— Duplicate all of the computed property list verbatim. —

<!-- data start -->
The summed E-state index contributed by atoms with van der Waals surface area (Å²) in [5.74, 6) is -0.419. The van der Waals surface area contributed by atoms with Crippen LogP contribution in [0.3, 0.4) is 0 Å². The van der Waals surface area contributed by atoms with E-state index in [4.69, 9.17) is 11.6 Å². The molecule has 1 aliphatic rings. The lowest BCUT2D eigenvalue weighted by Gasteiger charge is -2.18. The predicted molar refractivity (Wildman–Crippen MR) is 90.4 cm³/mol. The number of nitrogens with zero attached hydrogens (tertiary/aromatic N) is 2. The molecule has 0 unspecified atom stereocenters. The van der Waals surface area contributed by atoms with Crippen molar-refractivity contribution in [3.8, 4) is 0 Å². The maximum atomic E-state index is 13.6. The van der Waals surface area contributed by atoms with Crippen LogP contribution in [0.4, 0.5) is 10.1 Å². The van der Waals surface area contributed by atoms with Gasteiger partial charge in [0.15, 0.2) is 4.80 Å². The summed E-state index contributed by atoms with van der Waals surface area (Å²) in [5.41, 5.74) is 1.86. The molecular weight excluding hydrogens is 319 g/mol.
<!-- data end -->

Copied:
The summed E-state index contributed by atoms with van der Waals surface area (Å²) in [5.74, 6) is -0.419. The van der Waals surface area contributed by atoms with Crippen LogP contribution in [0.3, 0.4) is 0 Å². The van der Waals surface area contributed by atoms with E-state index in [4.69, 9.17) is 11.6 Å². The molecule has 1 aliphatic rings. The lowest BCUT2D eigenvalue weighted by Gasteiger charge is -2.18. The predicted molar refractivity (Wildman–Crippen MR) is 90.4 cm³/mol. The number of nitrogens with zero attached hydrogens (tertiary/aromatic N) is 2. The molecule has 0 unspecified atom stereocenters. The van der Waals surface area contributed by atoms with Crippen molar-refractivity contribution in [3.8, 4) is 0 Å². The maximum atomic E-state index is 13.6. The van der Waals surface area contributed by atoms with Crippen LogP contribution in [0.4, 0.5) is 10.1 Å². The van der Waals surface area contributed by atoms with Gasteiger partial charge in [0.15, 0.2) is 4.80 Å². The summed E-state index contributed by atoms with van der Waals surface area (Å²) in [5.41, 5.74) is 1.86. The molecular weight excluding hydrogens is 319 g/mol.